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Weighed down by anxious anglers and spectators, the floating dock in Lake of the Hills at West Lake Park sinks deeper into the water with every flip of the fish-filled net.

“Holy smokes,” someone shouts from the crowd. “That’s a big one.”

It’s a recent Friday morning, and more than 115 people — including dozens with their poles at the ready — watch as 2,000 rainbow trout fly into the 54-acre body of water just west of Interstate 280.

This fall, the Iowa Department of Natural Resources plans to stock 17 urban sites across the state with the cold-water fish, a longstanding effort to introduce trout fishing to more people, especially beginner anglers. West Lake Park, which is loaded twice each year, hosts one of the largest events. It started there in 2006.

Quad-City Times photographer Andy Abeyta strapped on waders to capture the action from the water. 

“We select fish that will bite, even on the day of the event,” said Chad Dolan, fisheries biologist with the Iowa DNR, said.

While most of the fish released at Lake of the Hills weigh less than a pound, the DNR also let go of a couple 3.5-pounders, which officials referred to as “lunkers.”

The agency transported the trout here in a truck from Manchester Fish Hatchery, located about 100 miles north of the Quad-Cities, in Manchester, Iowa.

Iowa has three trout hatcheries, including the hub in Manchester, where more than 600,000 rainbow, brook and brown trout are spawned, incubated and hatched every year.

"Even after last Friday's big number of trout caught, there are still plenty of trout left to be caught" at Lake of the Hills, according to the DNR's Oct. 20 fishing report.

Ron Sipes of Davenport, a self-proclaimed “catch-and-release guy,” watched last week's stocking from the shore with his two grandchildren. He didn’t bother bringing any fishing gear.

“I don’t believe in fishing on the first day,” said Sipes, who noted trout put up a good fight and taste great. “I like to let them get acclimated for a day. It’s not too sporty to go after them as soon as they’re released.”

The Iowa DNR suggests beginner anglers use small hooks with nightcrawlers, simple spinners or small bobbers and corn.

Others, including Dan Stauffer of Muscatine, cast their lines as soon as the first group of fish hit the water.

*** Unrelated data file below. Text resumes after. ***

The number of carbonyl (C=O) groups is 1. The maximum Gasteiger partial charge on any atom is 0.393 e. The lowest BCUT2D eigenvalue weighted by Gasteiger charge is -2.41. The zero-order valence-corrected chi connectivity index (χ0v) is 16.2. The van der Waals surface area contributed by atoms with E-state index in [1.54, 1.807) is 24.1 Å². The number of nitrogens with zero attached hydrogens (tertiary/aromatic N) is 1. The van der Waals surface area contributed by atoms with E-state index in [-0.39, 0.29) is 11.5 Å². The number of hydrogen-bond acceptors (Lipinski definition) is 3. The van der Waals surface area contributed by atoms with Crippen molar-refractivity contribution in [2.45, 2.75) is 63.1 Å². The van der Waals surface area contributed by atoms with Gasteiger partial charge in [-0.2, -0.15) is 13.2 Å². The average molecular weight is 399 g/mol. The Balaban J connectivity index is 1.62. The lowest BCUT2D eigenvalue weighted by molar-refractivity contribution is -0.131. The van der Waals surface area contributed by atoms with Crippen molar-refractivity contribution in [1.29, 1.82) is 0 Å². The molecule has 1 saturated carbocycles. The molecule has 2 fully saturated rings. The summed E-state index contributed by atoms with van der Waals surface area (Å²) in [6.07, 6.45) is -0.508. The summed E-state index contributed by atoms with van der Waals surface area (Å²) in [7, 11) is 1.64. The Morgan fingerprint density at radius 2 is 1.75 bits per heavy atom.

"I don't care if I catch any as long as I catch the big one," said Stauffer, who enjoys breading and frying trout at home. "They taste pretty good."

He also plans on attending next Saturday's stocking at Discovery Park in Muscatine, where 1,000 rainbow trout will be released into the one-acre pond.

When he has time, Stauffer ventures about three hours with his sons to Yellow River State Forest in northeast Iowa, home to hundreds of miles of trout streams. 

While people often associate quality trout fishing with western states, like Colorado and Idaho, Iowa has several excellent fisheries in the northeast part of the state, Dolan said.

Within an hour of the Quad-Cities in Jackson County — the southern-most county with wild self-sustaining populations of brown and brook trout — the DNR stocks and monitors four streams.

Mark Winn, who works at the hatchery in Manchester, labeled Big Mill Creek, located about 20 miles northeast of Maquoketa in the Big Mill Wildlife Management Area, a "phenomenal system." 

In 2015, the DNR stocked the 0.9-mile waterway, which also contains wild brown trout, with 1,545 brook trout and 5,505 rainbow trout. 

Throughout October, the DNR will stock trout in 50 northeast Iowa streams, which rarely freeze and remain open for fishing year-round.

As of Oct. 1, almost 45,000 resident and non-resident anglers purchased trout permits in Iowa.

Anglers need a valid fishing license and must pay a trout fee to fish for, and possess, trout. Iowa children 15 and younger can fish with a licensed adult, but they cannot catch more than one fish per day unless they purchase their own trout fee.

Anglers can catch a maximum of five trout per day and possess a maximum of 10.

The farther north you travel, Dolan pointed out, the quality of fish also increases.

“A lot of people aren’t aware of that, but when they go up there, they’re going to find that it’s a little bit more challenging to catch some of those trout species," Dolan added. "If you can see the fish, you can bet they've already seen you — they're not stupid."

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Jack Cullen covers health and the outdoors for the Quad-City Times.

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